When football legend Jim Otto was diagnosed with prostate cancer last May, he found himself not just fighting a potentially life-threatening illness, but also fielding questions from sports reporters around the country. In interview after interview, the Oakland Raiders Hall of Famer offered praise for his treatment team at UC Davis Cancer Center – and pledged to give back after his recovery.
"They're trying some new things at UC Davis Medical Center," Otto said in the Washington Post, Baltimore Sun and Denver Post, among other papers. "And I'm going to try to help them."
He has. On Otto's last day of treatment in September, the longtime Auburn resident brought Raiders' shirts and caps emblazoned with his number – 00 – for the doctors, nurses and radiation therapists who cared for him. He posed for pictures. He gave everybody autographed copies of his picture. He wrote a $25,000 check to the Auburn Endowment, a non-profit foundation that raises money for prostate cancer research at UC Davis. Perhaps most generously, he loaned his famous name and face to the UC Davis Cancer Center's latest television ad campaign – a commercial that aims to raise awareness that UC Davis is the only cancer treatment facility in the region to have achieved designation by the National Cancer Institute, the nation's top cancer organization.
"Jim Otto was a warrior on the football field, and now he's a warrior in the fight against prostate cancer," said Ralph deVere White, professor and chief of urology at UC Davis School of Medicine and Medical Center and director of the UC Davis Cancer Center. "His openness about his illness and his recovery is going to make a tremendous difference for a lot of men who may be afraid to even have their prostates checked."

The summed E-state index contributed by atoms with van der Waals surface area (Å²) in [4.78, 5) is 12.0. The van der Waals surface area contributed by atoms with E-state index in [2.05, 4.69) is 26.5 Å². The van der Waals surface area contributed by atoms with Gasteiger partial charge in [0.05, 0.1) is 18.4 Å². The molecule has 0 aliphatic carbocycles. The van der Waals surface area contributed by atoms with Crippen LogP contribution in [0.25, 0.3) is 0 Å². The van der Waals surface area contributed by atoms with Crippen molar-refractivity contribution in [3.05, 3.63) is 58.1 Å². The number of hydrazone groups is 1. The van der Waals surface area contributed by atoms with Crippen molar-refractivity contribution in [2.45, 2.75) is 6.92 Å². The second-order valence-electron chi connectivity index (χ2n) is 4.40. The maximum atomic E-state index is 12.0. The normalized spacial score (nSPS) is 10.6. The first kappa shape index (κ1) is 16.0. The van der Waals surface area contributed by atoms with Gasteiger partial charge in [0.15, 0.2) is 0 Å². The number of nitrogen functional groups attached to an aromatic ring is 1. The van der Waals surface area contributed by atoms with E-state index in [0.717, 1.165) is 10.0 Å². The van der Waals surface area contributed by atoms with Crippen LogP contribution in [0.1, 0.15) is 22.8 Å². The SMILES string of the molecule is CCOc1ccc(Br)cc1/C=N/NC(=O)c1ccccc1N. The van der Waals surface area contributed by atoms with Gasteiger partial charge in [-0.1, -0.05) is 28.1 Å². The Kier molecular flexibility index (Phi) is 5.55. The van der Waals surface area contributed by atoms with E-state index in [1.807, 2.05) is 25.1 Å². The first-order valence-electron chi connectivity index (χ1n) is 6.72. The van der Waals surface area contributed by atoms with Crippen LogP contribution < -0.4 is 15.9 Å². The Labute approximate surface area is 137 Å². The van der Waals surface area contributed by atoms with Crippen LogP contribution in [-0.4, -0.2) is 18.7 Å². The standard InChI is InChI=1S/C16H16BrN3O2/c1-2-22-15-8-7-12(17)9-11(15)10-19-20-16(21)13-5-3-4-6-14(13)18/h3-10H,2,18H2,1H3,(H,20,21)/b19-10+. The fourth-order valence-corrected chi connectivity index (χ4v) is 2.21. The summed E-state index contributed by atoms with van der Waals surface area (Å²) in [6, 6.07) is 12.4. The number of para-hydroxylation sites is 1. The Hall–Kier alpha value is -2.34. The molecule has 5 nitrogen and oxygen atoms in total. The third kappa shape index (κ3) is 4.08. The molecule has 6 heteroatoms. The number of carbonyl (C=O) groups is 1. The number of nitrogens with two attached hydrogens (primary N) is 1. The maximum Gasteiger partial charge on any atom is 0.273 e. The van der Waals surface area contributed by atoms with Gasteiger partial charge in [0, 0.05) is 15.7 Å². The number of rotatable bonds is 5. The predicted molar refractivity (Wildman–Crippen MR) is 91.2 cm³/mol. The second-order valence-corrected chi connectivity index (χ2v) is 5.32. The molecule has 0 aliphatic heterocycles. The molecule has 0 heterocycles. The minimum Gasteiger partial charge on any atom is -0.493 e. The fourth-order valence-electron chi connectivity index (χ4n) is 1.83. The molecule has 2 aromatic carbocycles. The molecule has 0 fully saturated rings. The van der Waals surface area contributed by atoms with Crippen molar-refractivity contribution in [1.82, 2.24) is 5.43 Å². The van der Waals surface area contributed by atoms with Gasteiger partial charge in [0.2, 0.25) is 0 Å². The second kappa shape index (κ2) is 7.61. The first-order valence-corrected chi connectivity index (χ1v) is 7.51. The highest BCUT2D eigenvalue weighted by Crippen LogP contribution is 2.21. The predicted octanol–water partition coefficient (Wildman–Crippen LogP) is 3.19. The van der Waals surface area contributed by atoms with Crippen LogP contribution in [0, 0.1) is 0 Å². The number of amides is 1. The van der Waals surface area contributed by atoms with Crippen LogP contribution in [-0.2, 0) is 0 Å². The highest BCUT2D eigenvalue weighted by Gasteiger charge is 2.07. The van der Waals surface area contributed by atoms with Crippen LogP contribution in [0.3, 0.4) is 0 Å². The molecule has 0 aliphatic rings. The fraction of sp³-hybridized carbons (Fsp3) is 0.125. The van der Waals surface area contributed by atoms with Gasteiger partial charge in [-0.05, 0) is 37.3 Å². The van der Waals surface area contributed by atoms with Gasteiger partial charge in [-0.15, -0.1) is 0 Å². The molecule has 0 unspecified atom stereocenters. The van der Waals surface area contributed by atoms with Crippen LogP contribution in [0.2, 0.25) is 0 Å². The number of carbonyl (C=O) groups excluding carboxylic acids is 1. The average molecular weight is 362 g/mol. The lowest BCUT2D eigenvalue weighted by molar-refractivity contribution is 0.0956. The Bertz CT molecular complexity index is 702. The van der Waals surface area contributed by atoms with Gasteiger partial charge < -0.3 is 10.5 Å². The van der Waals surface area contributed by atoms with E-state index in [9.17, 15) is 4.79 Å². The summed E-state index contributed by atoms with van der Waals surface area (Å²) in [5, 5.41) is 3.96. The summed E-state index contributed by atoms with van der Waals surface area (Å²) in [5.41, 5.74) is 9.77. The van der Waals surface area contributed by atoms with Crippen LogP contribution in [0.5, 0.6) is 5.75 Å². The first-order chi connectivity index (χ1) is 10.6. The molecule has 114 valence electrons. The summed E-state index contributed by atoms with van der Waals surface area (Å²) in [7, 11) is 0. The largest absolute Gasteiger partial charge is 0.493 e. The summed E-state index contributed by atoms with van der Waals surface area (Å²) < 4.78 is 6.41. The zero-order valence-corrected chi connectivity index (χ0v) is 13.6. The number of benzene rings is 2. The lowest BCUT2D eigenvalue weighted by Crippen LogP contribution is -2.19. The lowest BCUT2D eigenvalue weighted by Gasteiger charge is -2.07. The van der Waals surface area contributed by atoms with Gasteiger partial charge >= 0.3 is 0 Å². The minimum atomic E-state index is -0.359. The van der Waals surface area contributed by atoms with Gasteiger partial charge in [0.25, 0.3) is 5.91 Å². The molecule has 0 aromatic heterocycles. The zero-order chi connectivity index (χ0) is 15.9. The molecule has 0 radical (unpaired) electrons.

Considered the best center ever to play the game, Otto started in 210 consecutive league games, a Raiders' record, and played in 308 games overall during his 15-year career with the Oakland team. The Raiders won seven division championships and the American Football League championship during those years. Otto was elected into the Pro Football Hall of Fame in 1980, his first year of eligibility.
Today Otto is back at work as director of special projects for the Raiders, with a lot of new fans. "We're happy for Jim that he's done with treatment, but we're going to miss him," said Rick Harse, chief radiation therapist at the cancer center. "He's just the nicest guy. He was always so appreciative of the staff – even after one of the therapists said to him, 'Didn't you play for the 49ers?'"
For more information about how you can support the UC Davis Cancer Center, please contact Health Sciences Advancement at (916) 734-9400.